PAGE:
We plan to carry out the following sensitivity analyses.

  1. Sensitivity analysis excluding studies with a high risk of bias based on the 'Risk of bias' assessment.

  2. Studies with less than 80% follow-up.

Reaching conclusions

We will base our conclusions only on findings from the quantitative or narrative synthesis of included studies for this review. We will avoid making recommendations for practice, and our implications for research will suggest priorities for future research and will outline remaining uncertainties.

Results

Acknowledgements

The review authors wish to thank Emma Welsh, Managing Editor, Cochrane Airways Group, and Elizabeth Stovold, Trials Search Co-ordinator, Cochrane Airways Group, for their assistance with the planning of this protocol and the development of the review search strategy.

Sally Spencer was the Editor for this protocol and commented critically on the review.

Appendices

Appendix 1. Sources and search methods for the Cochrane Airways Group Specialised Register (CAGR)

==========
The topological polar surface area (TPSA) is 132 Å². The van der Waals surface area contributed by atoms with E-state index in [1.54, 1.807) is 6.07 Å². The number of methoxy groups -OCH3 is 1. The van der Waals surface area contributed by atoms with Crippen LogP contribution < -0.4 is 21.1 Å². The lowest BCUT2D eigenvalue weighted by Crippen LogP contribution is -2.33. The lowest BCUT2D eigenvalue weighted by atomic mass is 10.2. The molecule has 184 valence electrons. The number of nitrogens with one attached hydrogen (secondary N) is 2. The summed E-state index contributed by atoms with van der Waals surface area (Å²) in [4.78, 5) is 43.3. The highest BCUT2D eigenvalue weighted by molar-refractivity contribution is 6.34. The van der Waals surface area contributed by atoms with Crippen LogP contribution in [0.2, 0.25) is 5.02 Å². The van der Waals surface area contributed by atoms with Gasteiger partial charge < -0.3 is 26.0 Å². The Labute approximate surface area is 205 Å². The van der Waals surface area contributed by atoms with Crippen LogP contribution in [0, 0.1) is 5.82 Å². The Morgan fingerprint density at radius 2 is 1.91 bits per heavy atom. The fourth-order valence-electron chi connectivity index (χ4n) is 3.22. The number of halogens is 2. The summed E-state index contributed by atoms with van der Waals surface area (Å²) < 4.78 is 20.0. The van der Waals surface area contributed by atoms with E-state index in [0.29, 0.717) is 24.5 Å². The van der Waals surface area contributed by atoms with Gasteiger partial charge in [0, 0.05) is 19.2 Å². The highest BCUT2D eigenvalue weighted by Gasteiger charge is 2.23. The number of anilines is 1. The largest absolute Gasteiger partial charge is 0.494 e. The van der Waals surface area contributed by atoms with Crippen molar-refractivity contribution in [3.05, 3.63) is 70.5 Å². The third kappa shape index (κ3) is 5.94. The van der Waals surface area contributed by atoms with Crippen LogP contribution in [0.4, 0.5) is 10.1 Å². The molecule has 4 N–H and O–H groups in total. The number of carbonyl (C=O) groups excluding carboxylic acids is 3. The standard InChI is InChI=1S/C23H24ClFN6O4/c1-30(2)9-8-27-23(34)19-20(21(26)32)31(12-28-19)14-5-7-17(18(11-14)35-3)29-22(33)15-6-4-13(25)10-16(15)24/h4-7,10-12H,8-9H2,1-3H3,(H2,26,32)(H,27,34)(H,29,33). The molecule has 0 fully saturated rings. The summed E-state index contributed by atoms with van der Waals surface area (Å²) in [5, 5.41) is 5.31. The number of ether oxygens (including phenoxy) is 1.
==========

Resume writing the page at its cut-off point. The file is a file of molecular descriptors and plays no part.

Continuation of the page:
Electronic searches: core databases

Database Frequency of search
CENTRALMonthly
MEDLINE (Ovid)Weekly
EMBASE (Ovid)Weekly
PsycINFO (Ovid)Monthly
CINAHL (EBSCO)Monthly
AMED (EBSCO)Monthly

 

Handsearches: core respiratory conference abstracts

Conference Years searched
American Academy of Allergy, Asthma and Immunology (AAAAI)2001 onwards
American Thoracic Society (ATS)2001 onwards
Asia Pacific Society of Respirology (APSR)2004 onwards
British Thoracic Society Winter Meeting (BTS)2000 onwards
Chest Meeting2003 onwards
European Respiratory Society (ERS)1992, 1994, 2000 onwards
International Primary Care Respiratory Group Congress (IPCRG)2002 onwards
Thoracic Society of Australia and New Zealand (TSANZ)1999 onwards

 

MEDLINE search strategy used to identify trials for the CAGR

Bronchiectasis search

1. exp Bronchiectasis/

2. bronchiect$.mp.

3. bronchoect$.mp.

4. kartagener$.mp.

5. (ciliary adj3 dyskinesia).mp.

6. (bronchial$ adj3 dilat$).mp.

7. or/1-6

Filter to identify RCTs